The Brahmins were permitted to perform their rites and ceremonies in the manner prescribed by their religion. Hajjaj bin Yusaf sent a farman to Muhammad bin Qasim instructing him to grant the population of Sind rights to life and property in lieu of their submission and willingness to pay taxes to the Muslim administration. They were also given the right to perform their religious rites as they pleased.

The Arab believed on the policy of toleration, they have given complete religious freedom. They also given the permission to repair the ruined temples and construct the new ones. Due to the High moral and character the Muslims attracted the local population. In a result majority of the population of Sind accepted Islam.
Numerous Ulema, scholars, preachers, traders from Arabia settled in Sind. Ulema and Sufis had given great importance to the propagation of Islam and majority of the Sindis embraced Islam.

iv-Intellectual Effects:

The Arab acquired from the Hindus some new knowledge in Indian religion, philosophy, astronomy, medicine and folklore and carried it to their own country as well as to Europe.

Many of the Sanskrit works on astronomy and mathematics were translated into Arabic under the patronage of the Abbassid Khalifahs. During the reign of Harun-ar-Rashid Hindu scholars were invited to Baghdad to translate into Arabic Sanskrit works on medicine, philosophy, astronomy and other subjects. Similarly many Arab savants studied Sanskrit to satisfy their thirst for knowledge of Indian culture.

The digit system was first invented in the sub-continent. Arabs adopted that procedure. Even today the Arabic digits form one to nine are same like written in Hindi and these are called Arabic Numerals. Famous Arab mathematician Khuarzami translated Hindi mathematics into Arabi.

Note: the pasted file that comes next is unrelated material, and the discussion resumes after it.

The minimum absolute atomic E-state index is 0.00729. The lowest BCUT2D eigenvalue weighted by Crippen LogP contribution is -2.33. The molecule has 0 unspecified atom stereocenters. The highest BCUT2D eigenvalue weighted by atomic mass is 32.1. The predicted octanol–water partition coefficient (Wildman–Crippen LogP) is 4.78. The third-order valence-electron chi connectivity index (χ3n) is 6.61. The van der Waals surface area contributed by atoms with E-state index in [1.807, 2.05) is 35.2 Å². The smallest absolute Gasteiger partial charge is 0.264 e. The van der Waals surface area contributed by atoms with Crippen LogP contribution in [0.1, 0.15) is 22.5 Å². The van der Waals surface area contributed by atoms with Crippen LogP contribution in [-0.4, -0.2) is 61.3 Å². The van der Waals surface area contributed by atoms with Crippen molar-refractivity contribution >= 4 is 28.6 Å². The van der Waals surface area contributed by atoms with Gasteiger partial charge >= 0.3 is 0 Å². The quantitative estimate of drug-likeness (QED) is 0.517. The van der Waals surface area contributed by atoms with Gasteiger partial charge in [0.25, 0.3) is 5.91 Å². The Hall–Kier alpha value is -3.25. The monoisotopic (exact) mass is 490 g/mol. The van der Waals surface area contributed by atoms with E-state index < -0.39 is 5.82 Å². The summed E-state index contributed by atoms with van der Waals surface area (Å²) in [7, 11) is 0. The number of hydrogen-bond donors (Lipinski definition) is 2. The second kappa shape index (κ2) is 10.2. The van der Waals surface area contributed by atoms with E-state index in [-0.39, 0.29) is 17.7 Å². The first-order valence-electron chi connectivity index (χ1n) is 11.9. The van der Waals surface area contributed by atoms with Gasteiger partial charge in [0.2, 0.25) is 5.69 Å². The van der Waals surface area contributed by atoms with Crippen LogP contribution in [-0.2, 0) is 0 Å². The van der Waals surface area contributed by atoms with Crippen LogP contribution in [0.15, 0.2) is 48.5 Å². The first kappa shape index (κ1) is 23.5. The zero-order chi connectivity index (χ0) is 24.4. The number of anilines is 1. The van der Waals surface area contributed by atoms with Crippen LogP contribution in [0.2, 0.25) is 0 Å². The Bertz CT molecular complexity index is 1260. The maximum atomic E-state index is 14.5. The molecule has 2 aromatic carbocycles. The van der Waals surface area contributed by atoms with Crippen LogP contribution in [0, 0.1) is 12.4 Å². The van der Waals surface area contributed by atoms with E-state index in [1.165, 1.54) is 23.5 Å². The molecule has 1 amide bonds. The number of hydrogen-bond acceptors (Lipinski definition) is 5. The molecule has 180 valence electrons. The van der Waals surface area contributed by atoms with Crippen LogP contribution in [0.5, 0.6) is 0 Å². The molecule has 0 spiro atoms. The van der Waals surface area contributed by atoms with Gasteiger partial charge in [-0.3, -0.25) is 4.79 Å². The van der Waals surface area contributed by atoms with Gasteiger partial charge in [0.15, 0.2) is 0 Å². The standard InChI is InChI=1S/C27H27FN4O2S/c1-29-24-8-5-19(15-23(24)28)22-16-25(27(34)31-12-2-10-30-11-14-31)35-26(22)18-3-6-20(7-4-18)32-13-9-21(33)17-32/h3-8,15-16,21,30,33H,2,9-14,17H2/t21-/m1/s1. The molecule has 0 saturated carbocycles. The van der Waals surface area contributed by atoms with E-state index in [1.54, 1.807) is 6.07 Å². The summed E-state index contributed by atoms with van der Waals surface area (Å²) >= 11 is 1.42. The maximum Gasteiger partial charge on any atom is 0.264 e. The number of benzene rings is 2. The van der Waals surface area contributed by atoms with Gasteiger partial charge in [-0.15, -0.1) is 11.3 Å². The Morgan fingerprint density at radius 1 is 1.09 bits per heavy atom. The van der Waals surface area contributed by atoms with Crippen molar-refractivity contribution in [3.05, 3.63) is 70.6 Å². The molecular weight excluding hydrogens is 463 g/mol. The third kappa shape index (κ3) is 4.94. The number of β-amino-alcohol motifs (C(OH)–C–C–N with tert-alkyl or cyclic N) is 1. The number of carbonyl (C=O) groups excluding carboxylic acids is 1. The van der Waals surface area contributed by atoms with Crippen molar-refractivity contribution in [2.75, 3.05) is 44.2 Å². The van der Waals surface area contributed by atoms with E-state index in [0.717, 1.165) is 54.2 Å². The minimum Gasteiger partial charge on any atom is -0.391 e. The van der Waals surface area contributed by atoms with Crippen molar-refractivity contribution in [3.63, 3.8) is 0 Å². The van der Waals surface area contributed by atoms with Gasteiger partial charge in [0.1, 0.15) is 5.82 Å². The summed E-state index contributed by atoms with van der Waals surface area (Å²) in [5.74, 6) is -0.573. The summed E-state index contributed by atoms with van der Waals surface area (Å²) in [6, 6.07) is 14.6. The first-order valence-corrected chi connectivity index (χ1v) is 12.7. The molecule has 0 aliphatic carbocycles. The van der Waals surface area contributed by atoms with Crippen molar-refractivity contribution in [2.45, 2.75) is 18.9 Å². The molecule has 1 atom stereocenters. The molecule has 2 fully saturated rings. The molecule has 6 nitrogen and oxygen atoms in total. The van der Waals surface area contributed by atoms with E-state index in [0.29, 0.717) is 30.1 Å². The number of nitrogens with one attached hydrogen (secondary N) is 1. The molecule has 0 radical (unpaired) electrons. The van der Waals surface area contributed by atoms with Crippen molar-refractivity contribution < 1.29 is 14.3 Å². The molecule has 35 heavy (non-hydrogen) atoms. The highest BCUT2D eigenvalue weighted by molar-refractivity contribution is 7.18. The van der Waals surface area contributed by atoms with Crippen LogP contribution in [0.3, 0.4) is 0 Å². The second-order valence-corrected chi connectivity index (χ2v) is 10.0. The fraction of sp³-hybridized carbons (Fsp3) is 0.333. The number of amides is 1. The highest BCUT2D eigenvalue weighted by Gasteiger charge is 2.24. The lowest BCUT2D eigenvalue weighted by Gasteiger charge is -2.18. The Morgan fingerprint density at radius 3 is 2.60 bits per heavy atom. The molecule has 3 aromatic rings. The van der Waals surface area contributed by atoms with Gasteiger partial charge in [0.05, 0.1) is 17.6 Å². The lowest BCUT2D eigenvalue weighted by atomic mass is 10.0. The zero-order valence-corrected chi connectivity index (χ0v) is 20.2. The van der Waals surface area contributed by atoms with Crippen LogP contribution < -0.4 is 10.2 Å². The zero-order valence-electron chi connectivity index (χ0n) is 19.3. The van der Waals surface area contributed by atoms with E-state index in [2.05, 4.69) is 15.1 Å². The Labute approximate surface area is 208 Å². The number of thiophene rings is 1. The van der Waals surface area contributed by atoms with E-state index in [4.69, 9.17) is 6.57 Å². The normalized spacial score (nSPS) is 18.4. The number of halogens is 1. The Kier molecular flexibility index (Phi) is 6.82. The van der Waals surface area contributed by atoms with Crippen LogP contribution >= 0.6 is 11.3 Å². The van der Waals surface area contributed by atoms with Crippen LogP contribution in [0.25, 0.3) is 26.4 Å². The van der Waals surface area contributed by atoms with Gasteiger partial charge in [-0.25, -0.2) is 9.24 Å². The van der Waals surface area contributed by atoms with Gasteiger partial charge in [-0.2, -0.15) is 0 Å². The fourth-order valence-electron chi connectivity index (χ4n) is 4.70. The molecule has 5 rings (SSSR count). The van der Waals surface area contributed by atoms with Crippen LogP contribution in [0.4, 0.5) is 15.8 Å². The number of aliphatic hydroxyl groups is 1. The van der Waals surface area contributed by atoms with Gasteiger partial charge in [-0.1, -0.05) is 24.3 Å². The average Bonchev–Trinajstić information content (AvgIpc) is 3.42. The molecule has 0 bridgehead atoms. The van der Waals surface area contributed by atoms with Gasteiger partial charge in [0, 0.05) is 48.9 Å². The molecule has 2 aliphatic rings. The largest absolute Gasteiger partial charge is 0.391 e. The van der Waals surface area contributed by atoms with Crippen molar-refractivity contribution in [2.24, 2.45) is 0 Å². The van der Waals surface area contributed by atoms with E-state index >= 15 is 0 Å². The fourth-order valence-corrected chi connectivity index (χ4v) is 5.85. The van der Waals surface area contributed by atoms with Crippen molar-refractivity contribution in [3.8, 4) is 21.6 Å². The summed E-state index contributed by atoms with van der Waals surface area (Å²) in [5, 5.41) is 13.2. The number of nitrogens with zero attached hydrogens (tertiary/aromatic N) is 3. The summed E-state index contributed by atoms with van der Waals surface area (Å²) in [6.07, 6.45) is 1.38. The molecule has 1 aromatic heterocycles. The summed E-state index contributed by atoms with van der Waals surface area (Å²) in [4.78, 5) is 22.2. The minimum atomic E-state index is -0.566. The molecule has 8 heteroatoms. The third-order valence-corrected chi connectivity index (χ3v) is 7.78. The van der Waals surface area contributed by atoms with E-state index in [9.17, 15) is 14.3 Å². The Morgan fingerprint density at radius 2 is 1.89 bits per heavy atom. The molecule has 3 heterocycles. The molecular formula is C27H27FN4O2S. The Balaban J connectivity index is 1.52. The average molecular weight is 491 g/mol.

Once the Khalifah Harun-ar-Rashid fell ill. For his treatment a physician was called from the sub-continent. Khalifah recovered with his vedic treatment. After that vedic physician was appointed in the hospital of Baghdad. Hindi herbs were imported and several books on medicine were translated into Arabic.

Ishwari Prasad opines, "It must be admitted that Muslims soon secularized the learning they borrowed from India and presented it to the European world in a new garb which was perhaps more acceptable to the European mind". Amir Khusrau mentioned that the Arab astronomer Abu Mashar came to Benares, the seat of Hindu learning, and studied astronomy there for ten years.

Thus we find that the exchange of ideas and the cultural contact between the Arabs and the Hindus were possible as a result of the Arab conquest. To the natives, particularly to the lower class, the Muslim rule symbolized prosperity and emancipation. This is why the Jats and the Meds accorded welcome to the Arabs by blowing conch-shell. So from the cultural point of view, the invasion of Sind cannot be regarded as an isolated military event.
The Arabs left a legacy behind in the shape of buildings or administrative or cultural institutions that might have exerted influence on India. The Sindi language shows Arab influence even today. It is wrong to say that the Arab conquest of Sind had absolutely no effect on India. (K.Ali)

K.Ali rebutted, "From the political, religious, social, cultural and literary point of view, the invasion of Sind cannot be regarded as an isolated military event. Hence the statement, that the Arab conquest of Sind was a triumph without results, cannot be accepted in toto".